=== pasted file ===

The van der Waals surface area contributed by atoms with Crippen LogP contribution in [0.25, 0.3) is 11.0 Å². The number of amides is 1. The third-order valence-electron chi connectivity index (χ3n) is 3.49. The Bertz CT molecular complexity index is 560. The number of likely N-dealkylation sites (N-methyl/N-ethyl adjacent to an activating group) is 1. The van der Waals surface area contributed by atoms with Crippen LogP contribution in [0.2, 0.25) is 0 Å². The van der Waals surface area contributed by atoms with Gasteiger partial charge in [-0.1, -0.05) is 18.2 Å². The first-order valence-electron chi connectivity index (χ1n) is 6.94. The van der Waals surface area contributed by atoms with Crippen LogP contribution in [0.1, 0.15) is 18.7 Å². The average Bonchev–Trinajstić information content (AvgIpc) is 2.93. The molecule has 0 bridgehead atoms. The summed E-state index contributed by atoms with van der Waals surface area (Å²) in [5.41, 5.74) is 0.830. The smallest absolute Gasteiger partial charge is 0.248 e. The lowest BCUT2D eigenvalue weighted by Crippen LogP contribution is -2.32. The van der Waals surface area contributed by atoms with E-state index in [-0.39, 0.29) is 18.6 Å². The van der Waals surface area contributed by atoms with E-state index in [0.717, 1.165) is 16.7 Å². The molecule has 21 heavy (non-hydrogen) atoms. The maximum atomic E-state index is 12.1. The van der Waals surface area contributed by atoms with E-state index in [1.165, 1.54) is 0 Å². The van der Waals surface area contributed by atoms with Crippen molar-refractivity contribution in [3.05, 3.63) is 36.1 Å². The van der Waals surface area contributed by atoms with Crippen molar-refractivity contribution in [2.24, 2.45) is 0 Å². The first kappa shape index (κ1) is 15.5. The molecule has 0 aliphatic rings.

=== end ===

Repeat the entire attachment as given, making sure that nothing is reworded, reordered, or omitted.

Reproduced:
The van der Waals surface area contributed by atoms with Crippen LogP contribution in [0.25, 0.3) is 11.0 Å². The number of amides is 1. The third-order valence-electron chi connectivity index (χ3n) is 3.49. The Bertz CT molecular complexity index is 560. The number of likely N-dealkylation sites (N-methyl/N-ethyl adjacent to an activating group) is 1. The van der Waals surface area contributed by atoms with Crippen LogP contribution in [0.2, 0.25) is 0 Å². The van der Waals surface area contributed by atoms with Gasteiger partial charge in [-0.1, -0.05) is 18.2 Å². The first-order valence-electron chi connectivity index (χ1n) is 6.94. The van der Waals surface area contributed by atoms with Crippen LogP contribution in [0.1, 0.15) is 18.7 Å². The average Bonchev–Trinajstić information content (AvgIpc) is 2.93. The molecule has 0 bridgehead atoms. The summed E-state index contributed by atoms with van der Waals surface area (Å²) in [5.41, 5.74) is 0.830. The smallest absolute Gasteiger partial charge is 0.248 e. The lowest BCUT2D eigenvalue weighted by Crippen LogP contribution is -2.32. The van der Waals surface area contributed by atoms with E-state index in [-0.39, 0.29) is 18.6 Å². The van der Waals surface area contributed by atoms with E-state index in [0.717, 1.165) is 16.7 Å². The molecule has 21 heavy (non-hydrogen) atoms. The maximum atomic E-state index is 12.1. The van der Waals surface area contributed by atoms with E-state index in [1.165, 1.54) is 0 Å². The van der Waals surface area contributed by atoms with Crippen molar-refractivity contribution in [3.05, 3.63) is 36.1 Å². The van der Waals surface area contributed by atoms with Crippen molar-refractivity contribution in [2.24, 2.45) is 0 Å². The first kappa shape index (κ1) is 15.5. The molecule has 0 aliphatic rings.